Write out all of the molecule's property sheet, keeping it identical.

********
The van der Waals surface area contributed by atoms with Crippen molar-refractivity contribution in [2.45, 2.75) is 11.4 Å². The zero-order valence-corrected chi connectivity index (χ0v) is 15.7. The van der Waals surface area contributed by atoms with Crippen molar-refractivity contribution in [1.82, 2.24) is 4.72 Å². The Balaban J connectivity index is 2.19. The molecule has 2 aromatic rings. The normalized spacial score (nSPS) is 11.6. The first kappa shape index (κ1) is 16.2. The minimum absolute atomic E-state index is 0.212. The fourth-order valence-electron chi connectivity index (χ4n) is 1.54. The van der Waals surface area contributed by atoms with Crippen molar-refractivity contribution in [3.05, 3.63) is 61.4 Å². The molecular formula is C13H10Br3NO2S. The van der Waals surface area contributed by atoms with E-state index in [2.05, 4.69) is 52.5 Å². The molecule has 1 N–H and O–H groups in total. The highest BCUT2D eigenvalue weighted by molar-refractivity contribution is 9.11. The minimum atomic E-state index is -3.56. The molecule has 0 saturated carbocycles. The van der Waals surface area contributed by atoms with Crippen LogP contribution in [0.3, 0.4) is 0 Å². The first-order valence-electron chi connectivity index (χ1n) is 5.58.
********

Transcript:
The van der Waals surface area contributed by atoms with Crippen molar-refractivity contribution in [2.45, 2.75) is 11.4 Å². The zero-order valence-corrected chi connectivity index (χ0v) is 15.7. The van der Waals surface area contributed by atoms with Crippen molar-refractivity contribution in [1.82, 2.24) is 4.72 Å². The Balaban J connectivity index is 2.19. The molecule has 2 aromatic rings. The normalized spacial score (nSPS) is 11.6. The first kappa shape index (κ1) is 16.2. The minimum absolute atomic E-state index is 0.212. The fourth-order valence-electron chi connectivity index (χ4n) is 1.54. The van der Waals surface area contributed by atoms with Crippen molar-refractivity contribution in [3.05, 3.63) is 61.4 Å². The molecular formula is C13H10Br3NO2S. The van der Waals surface area contributed by atoms with E-state index in [2.05, 4.69) is 52.5 Å². The molecule has 1 N–H and O–H groups in total. The highest BCUT2D eigenvalue weighted by molar-refractivity contribution is 9.11. The minimum atomic E-state index is -3.56. The molecule has 0 saturated carbocycles. The van der Waals surface area contributed by atoms with Crippen LogP contribution in [0.3, 0.4) is 0 Å². The first-order valence-electron chi connectivity index (χ1n) is 5.58.